This movie is based on the true story of the New England whaling ship, Essex, whose encounter in 1820 with a giant whale inspired Herman Melville's classic, Moby Dick unarguably the most famous whale in history.  After hearing about a large whale pod, the Essex sets sail to find it. Dismissing a warning about a “demon” white whale in the mix, said whale manages to wreck and sink the ship. The survivors manage to scramble onto three harpoon boats, but their nightmare is hardly over as the whale attacks them again, killing more men. The remaining survivors are eventually saved after weeks on the high seas, resorting to cannibalism to stay alive.

The cast of "Heart of the Sea" includes Chris Hemsworth as Owen Chase, Cillian Murphy as Matthew Joy, Brendan Gleeson as Thomas Nickerson, Ben Whishaw as Herman Melville, and Tom Holland as Thomas Nickerson (young).

Finding Dory (2016)

In Finding Dory, the sequel to Finding Nemo, we discover that Dory learned to ‘speak whale’ by talking through pipes to her childhood buddy Destiny, a shortsighted whale shark. Their reunion takes place in captivity at the Marine Life Institute, where Destiny shares a tank with Bailey, a beluga whale. But when a host of aquatic creatures are in a truck en route to Cleveland, Destiny and Bailey escape and help to free Dory, Marlin, Nemo and new friend Hank the red octopus, who hilariously hijacks the truck taking them to freedom.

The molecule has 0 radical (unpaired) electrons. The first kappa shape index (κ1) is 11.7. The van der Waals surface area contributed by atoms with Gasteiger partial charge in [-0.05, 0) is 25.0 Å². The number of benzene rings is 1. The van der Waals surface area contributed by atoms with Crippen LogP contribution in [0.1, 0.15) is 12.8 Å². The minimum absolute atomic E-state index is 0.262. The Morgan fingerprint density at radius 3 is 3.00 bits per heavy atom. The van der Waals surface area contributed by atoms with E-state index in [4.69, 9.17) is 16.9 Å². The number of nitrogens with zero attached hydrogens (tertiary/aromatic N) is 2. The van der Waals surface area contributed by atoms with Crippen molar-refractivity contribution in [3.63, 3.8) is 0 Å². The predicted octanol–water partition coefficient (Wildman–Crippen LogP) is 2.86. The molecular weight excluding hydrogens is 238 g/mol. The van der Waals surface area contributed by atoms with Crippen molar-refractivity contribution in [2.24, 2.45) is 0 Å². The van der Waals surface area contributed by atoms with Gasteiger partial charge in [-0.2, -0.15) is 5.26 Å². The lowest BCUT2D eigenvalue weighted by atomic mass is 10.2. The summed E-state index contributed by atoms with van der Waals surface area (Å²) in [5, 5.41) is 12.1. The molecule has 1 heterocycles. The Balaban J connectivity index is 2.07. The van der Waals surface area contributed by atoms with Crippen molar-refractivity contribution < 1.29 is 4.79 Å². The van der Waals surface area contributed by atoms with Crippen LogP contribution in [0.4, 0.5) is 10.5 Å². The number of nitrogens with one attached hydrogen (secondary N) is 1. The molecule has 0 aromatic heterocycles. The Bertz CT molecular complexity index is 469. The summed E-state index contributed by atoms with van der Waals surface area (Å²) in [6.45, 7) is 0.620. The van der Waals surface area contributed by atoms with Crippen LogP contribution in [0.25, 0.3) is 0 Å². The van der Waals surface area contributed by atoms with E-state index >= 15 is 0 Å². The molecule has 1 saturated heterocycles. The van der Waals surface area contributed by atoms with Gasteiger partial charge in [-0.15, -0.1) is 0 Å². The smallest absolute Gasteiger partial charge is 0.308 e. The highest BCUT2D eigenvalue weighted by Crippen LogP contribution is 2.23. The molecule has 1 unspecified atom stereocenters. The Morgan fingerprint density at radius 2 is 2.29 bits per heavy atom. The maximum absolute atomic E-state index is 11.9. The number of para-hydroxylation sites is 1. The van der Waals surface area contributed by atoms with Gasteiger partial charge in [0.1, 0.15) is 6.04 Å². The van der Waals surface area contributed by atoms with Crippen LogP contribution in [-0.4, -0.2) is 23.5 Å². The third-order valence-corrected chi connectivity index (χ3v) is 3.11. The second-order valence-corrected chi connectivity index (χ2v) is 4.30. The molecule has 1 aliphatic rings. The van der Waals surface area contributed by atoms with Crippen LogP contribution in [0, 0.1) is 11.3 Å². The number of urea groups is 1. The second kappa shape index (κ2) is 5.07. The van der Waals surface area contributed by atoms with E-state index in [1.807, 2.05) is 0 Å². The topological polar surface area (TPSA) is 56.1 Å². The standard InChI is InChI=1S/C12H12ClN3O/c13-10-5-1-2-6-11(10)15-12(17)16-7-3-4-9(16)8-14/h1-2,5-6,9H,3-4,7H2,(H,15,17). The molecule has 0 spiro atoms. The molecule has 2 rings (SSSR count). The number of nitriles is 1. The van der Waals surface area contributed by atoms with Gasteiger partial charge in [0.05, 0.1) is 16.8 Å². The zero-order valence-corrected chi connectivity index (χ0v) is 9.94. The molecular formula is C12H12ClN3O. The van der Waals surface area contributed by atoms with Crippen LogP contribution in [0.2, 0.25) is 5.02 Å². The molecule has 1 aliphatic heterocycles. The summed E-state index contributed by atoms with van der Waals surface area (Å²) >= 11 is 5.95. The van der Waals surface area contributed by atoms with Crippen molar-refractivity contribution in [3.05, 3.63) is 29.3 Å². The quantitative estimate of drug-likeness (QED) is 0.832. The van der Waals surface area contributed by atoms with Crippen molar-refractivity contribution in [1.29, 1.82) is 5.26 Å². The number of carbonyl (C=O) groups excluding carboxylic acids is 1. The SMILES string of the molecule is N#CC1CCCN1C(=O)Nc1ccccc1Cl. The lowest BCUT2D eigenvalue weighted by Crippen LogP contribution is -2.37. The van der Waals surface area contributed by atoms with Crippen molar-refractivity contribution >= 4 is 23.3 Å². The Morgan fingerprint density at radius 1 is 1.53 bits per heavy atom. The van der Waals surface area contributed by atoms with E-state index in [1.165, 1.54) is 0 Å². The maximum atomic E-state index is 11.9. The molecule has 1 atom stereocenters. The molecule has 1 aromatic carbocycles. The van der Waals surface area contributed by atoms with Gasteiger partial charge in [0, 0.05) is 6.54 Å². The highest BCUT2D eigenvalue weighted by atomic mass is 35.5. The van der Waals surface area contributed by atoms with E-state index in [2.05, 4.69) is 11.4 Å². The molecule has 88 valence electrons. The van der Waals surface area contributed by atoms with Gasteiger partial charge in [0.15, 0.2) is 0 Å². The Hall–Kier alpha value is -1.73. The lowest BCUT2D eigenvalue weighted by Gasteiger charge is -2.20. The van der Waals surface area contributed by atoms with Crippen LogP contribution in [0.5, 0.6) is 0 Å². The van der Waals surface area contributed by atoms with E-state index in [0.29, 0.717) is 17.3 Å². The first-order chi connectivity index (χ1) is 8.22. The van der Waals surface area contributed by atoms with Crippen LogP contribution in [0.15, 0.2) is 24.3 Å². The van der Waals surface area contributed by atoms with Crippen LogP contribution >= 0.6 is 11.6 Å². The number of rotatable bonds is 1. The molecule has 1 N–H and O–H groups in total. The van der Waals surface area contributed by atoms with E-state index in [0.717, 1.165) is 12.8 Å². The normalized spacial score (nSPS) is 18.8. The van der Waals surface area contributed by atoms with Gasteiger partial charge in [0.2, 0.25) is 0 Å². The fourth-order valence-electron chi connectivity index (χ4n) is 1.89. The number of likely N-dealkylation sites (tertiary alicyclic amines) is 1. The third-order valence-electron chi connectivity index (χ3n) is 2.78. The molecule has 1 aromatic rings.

And now, some awesome YouTube whale videos…

The Best Whale Moments Captured on Film | Top 5 | BBC Earth

Top 5 clips of amazing whale footage – 1. Orcas and humpback whales feeding together; slapping tails on the water stuns a gigantic ball of herring as whales and orcas – normally enemies ­– are united in making the most of the bounty. 2. Swimming with giant sperm whales, who are curious, gentle and careful not to harm the diver with their powerful tails. 3. Beautiful mating dance of two humpback whales gets disrupted by a gang of rowdy and aggressive bachelor’s intent on breaking up the party. 4. A gang of orcas homes in on a minke whale and a long chase ensues until the target finally tires and becomes dinner. 5. Sea lions corral a huge ball of sardines as whales, shark, dolphins, tuna and seabirds all take turns at the feast.


The Insane Biology of the Sperm Whale

These are truly exceptional animals, even for whales. They sleep vertically in the water in groups, they’re the loudest whales, actually the loudest animals ever, whose clicks can be heard 100s of km away and, if you are too close, can rupture your eardrums! This short video contains lots of interesting info about these remarkable animals.

And finally…

My Top 10 Whale jumps. Incredible whales on camera!

It’s utterly amazing that these generously blubber-coated giants can heft their entire multi-ton bodies clear out of the water, but they can ­– and an unforgettable (and sometimes soaking wet!) experience for whale-watchers out on a boat. We’d like to think that breaching is just a sign of the pure joy for life, but alas ­– scientists think it may have to do with getting rid of parasites on the skin. Tail slapping and breaching may help dislodge the various goggas that probably cause itchy skin. Whatever the case, watching these whales jumping is deeply satisfying.